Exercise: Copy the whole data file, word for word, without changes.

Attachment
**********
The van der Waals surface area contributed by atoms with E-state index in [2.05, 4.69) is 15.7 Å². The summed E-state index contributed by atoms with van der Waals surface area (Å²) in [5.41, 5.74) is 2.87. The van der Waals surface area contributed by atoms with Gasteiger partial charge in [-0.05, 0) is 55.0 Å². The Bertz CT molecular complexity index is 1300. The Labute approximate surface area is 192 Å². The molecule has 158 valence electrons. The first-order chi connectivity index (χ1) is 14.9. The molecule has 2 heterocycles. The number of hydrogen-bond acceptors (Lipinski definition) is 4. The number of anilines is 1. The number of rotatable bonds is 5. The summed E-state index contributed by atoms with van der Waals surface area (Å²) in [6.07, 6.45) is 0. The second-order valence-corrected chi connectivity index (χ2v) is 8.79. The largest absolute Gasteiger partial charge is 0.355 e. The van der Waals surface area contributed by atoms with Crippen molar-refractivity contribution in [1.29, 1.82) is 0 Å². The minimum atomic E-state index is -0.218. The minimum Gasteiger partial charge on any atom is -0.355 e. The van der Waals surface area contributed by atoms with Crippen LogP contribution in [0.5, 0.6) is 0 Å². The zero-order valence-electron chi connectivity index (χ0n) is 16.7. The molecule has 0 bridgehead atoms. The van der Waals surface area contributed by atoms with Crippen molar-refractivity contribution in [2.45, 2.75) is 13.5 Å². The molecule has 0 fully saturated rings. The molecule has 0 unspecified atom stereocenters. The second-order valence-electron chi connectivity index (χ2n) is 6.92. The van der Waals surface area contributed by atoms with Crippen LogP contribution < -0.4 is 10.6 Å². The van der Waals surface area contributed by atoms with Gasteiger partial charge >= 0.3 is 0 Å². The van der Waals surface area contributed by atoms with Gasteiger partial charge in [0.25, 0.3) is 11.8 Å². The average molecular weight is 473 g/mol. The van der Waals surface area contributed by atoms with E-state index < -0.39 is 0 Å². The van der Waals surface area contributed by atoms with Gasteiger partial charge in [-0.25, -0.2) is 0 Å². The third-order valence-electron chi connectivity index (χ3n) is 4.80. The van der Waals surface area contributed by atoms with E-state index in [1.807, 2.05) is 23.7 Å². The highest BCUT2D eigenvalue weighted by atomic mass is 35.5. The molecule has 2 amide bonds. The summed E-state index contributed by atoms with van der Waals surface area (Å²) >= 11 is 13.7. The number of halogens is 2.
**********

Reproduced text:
The van der Waals surface area contributed by atoms with E-state index in [2.05, 4.69) is 15.7 Å². The summed E-state index contributed by atoms with van der Waals surface area (Å²) in [5.41, 5.74) is 2.87. The van der Waals surface area contributed by atoms with Gasteiger partial charge in [-0.05, 0) is 55.0 Å². The Bertz CT molecular complexity index is 1300. The Labute approximate surface area is 192 Å². The molecule has 158 valence electrons. The first-order chi connectivity index (χ1) is 14.9. The molecule has 2 heterocycles. The number of hydrogen-bond acceptors (Lipinski definition) is 4. The number of anilines is 1. The number of rotatable bonds is 5. The summed E-state index contributed by atoms with van der Waals surface area (Å²) in [6.07, 6.45) is 0. The second-order valence-corrected chi connectivity index (χ2v) is 8.79. The largest absolute Gasteiger partial charge is 0.355 e. The van der Waals surface area contributed by atoms with Crippen molar-refractivity contribution in [1.29, 1.82) is 0 Å². The minimum atomic E-state index is -0.218. The minimum Gasteiger partial charge on any atom is -0.355 e. The van der Waals surface area contributed by atoms with Crippen LogP contribution in [0.5, 0.6) is 0 Å². The zero-order valence-electron chi connectivity index (χ0n) is 16.7. The molecule has 0 bridgehead atoms. The van der Waals surface area contributed by atoms with Crippen molar-refractivity contribution in [2.45, 2.75) is 13.5 Å². The molecule has 0 fully saturated rings. The molecule has 0 unspecified atom stereocenters. The second-order valence-electron chi connectivity index (χ2n) is 6.92. The van der Waals surface area contributed by atoms with Crippen LogP contribution < -0.4 is 10.6 Å². The van der Waals surface area contributed by atoms with Gasteiger partial charge >= 0.3 is 0 Å². The van der Waals surface area contributed by atoms with Gasteiger partial charge in [0.25, 0.3) is 11.8 Å². The average molecular weight is 473 g/mol. The van der Waals surface area contributed by atoms with E-state index < -0.39 is 0 Å². The van der Waals surface area contributed by atoms with Gasteiger partial charge in [-0.25, -0.2) is 0 Å². The third-order valence-electron chi connectivity index (χ3n) is 4.80. The van der Waals surface area contributed by atoms with E-state index in [1.807, 2.05) is 23.7 Å². The highest BCUT2D eigenvalue weighted by atomic mass is 35.5. The molecule has 2 amide bonds. The summed E-state index contributed by atoms with van der Waals surface area (Å²) >= 11 is 13.7. The number of halogens is 2.